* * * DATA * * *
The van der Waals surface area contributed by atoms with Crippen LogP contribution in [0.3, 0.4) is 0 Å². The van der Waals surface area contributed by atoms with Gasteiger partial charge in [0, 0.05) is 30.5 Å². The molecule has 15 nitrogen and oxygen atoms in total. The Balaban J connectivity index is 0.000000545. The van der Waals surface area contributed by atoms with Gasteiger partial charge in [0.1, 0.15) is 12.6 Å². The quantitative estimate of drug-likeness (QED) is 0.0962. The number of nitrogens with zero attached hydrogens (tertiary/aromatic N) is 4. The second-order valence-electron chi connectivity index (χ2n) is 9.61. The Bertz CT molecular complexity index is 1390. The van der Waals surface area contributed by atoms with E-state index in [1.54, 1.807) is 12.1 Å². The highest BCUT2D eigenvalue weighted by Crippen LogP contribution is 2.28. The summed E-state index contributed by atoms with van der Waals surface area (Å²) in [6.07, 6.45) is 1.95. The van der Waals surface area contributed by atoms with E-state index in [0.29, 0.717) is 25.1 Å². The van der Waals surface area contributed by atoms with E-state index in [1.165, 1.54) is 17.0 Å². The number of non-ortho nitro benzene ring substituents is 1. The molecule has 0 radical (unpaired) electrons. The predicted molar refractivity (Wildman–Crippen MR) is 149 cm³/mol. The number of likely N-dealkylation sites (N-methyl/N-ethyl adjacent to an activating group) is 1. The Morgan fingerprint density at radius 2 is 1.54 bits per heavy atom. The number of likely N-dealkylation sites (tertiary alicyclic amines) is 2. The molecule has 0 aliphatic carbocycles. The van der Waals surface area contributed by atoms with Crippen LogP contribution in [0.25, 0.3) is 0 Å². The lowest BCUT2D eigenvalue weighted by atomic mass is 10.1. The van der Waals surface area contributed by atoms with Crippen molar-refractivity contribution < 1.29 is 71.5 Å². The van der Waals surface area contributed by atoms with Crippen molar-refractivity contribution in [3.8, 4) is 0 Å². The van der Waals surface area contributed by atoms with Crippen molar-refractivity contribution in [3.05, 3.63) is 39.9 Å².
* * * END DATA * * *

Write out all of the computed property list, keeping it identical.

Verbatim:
The van der Waals surface area contributed by atoms with Crippen LogP contribution in [0.3, 0.4) is 0 Å². The van der Waals surface area contributed by atoms with Gasteiger partial charge in [0, 0.05) is 30.5 Å². The molecule has 15 nitrogen and oxygen atoms in total. The Balaban J connectivity index is 0.000000545. The van der Waals surface area contributed by atoms with Gasteiger partial charge in [0.1, 0.15) is 12.6 Å². The quantitative estimate of drug-likeness (QED) is 0.0962. The number of nitrogens with zero attached hydrogens (tertiary/aromatic N) is 4. The second-order valence-electron chi connectivity index (χ2n) is 9.61. The Bertz CT molecular complexity index is 1390. The van der Waals surface area contributed by atoms with E-state index in [1.54, 1.807) is 12.1 Å². The highest BCUT2D eigenvalue weighted by Crippen LogP contribution is 2.28. The summed E-state index contributed by atoms with van der Waals surface area (Å²) in [6.07, 6.45) is 1.95. The van der Waals surface area contributed by atoms with E-state index in [0.29, 0.717) is 25.1 Å². The van der Waals surface area contributed by atoms with E-state index in [1.165, 1.54) is 17.0 Å². The number of non-ortho nitro benzene ring substituents is 1. The molecule has 0 radical (unpaired) electrons. The predicted molar refractivity (Wildman–Crippen MR) is 149 cm³/mol. The number of likely N-dealkylation sites (N-methyl/N-ethyl adjacent to an activating group) is 1. The Morgan fingerprint density at radius 2 is 1.54 bits per heavy atom. The number of likely N-dealkylation sites (tertiary alicyclic amines) is 2. The molecule has 0 aliphatic carbocycles. The van der Waals surface area contributed by atoms with Crippen LogP contribution in [0.25, 0.3) is 0 Å². The lowest BCUT2D eigenvalue weighted by atomic mass is 10.1. The van der Waals surface area contributed by atoms with Crippen molar-refractivity contribution < 1.29 is 71.5 Å². The van der Waals surface area contributed by atoms with Crippen molar-refractivity contribution in [3.8, 4) is 0 Å². The van der Waals surface area contributed by atoms with Crippen molar-refractivity contribution in [3.05, 3.63) is 39.9 Å².